Sure, sprinting is sprinting. But try telling that to Russia’s Elena Soboleva and Germany’s Hanna Kolb.
The two were all but guaranteed medals in Friday’s classic sprint at the World Junior Championships when both went for the same track, taking a tumble that cost them the race.
As the two struggled to untangle their skis and poles, Kolb’s teammate Lucia Anger skied by with two Norwegians, Kari Oeyre Slind and Ragnhild Haga. Those three took gold, silver, and bronze, while Kolb and Soboleva were left with nothing but tears at the finish.
“That’s sport,” said Karl-Heinz Eppinger, the German team leader.
Kolb was the clear favorite for Friday’s race in Otepaa, Estonia, with starts at the 2010 Olympics in Vancouver and top-15 finishes on the World Cup.
She qualified first, taking more than a second from Soboleva, with both women winning their quarter- and semi-final heats in dominating fashion.
In the finals, the two broke away almost immediately, with only Anger able to keep pace.
Through the course’s main climb, and back down through the stadium, the three were glued to each other. On the final short rise before heading into the backstretch, Soboleva and Kolb started to pull ahead, and over the top, they both wanted the same line. They collided and went sprawling, and needed several seconds to extricate themselves.
“It took such a long time to get up again,” said Jan Wuestenfeld, the German team doctor. “[Kolb] couldn’t get up…otherwise she would have had a chance, still, for the bronze.”
Anger narrowly escaped, just slipping to the left, with Slind and Haga coming past as well.
“I saw two girls screaming, and they never got to their feet,” Haga said. “I saw the opportunity, and I just went as fast as I could.”
Anger had enough of a gap to ski essentially unchallenged to the win, though some quick double-poling by Slind on the homestretch cut the margin of victory to three-tenths of a second. Haga followed in third, with Finland’s Maria Grundvall in fourth.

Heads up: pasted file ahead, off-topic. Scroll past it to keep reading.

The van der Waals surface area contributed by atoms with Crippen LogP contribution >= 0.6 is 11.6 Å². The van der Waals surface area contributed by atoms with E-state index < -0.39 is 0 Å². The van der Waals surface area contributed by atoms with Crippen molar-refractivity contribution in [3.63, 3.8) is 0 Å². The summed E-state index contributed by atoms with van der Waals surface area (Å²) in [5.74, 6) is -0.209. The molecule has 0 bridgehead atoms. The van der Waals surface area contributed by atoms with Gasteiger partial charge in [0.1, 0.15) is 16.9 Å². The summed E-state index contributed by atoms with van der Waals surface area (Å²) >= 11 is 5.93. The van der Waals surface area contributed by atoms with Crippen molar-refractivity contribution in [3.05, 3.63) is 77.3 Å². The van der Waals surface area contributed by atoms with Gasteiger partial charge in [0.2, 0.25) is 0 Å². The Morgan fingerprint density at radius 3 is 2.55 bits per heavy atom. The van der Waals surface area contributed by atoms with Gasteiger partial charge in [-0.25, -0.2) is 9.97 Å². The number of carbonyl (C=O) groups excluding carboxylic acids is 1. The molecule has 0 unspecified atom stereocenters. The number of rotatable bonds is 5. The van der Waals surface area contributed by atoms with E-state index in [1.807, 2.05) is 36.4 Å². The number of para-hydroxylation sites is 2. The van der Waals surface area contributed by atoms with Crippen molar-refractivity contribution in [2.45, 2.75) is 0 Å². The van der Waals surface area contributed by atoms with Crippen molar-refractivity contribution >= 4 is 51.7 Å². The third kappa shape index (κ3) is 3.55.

Kolb beat out Soboleva for fifth, and held it together for long enough to high-five her winning teammate before breaking down in the finish pen.
In broken English, Eppinger still put it best.
“What shit. And glad for Lucia Anger,” he said.
Anger, a 20-year-old, is from the German ski hotbed of Oberstdorf, and already has three World Junior medals from 2008 and 2009.
At last year’s championships, though, in the Black Forest town of Hinterzarten, she failed to crack the top 10, which Wuestenfeld chalked up to the stress of racing at home.
“Everybody expected her winning a medal,” he said. “The pressure was too high.”
In Friday’s race, though, she had just enough—and of course, everything fell into place.
“In sprint,” said Wuestenfeld, “you always have to have a bit of luck.”
The Canadians managed to put two of their women in the heats, with Janelle Greer qualifying 20th and Heidi Widmer in 27th.
Neither of them, though, was able to advance out of the quarterfinals. Both struggled to stay in contact with the leaders of their heats; it didn’t help that Greer had to face Kolb, while Widmer was stuck with Anger.
Greer had to fight her way back into contention after a poor start, and wasn’t able to respond when the pace accelerated later in the heat.
“They picked it up in the finishing stretch, and I didn’t really have much left,” Greer said.
She said she was still satisfied with her final result, 21st, which represented an improvement of 13 places over her last World Juniors sprint, in 2009 in France.
Widmer, on the other hand, wasn’t pleased with 28th. She had been competitive with her country’s best seniors in sprint races in the early-season, and said that she was shooting for a top-12 on Friday—even if her preference is freestyle, not classic.
She had won three of the qualifying races for Canada’s junior team, and arrived in Otepaa with “a lot of confidence,” especially since it was her fourth career trip to World Juniors.
“But, Europe is always full of curveballs,” she said. “I was happy with my double-pole, but my striding—I just didn’t have it in me today…Those girls are strong, that’s for damn sure.”
Sixteen-year-old Heather Mooney was the top American woman in the dreaded 31st spot, just three-tenths of a second from qualifying for the heats.
“I guess that’s just where you learn—couple stumbles here and there. It’s what we’re here for, experience,” Mooney said, noting that a fumble with one of her poles at the start likely cost her a spot in the heats.
At just 16 years old, though, Mooney was the top finisher from her age group, and sporting a huge grin just after the race, it was clear she wasn’t disappointed.
“I felt great…I definitely went as fast as I could,” she said. “It was a good race.”
Nathaniel Herz is a reporter for FasterSkier, who also covers city government for the Anchorage Daily News in Alaska. You can follow him on twitter @nat_herz.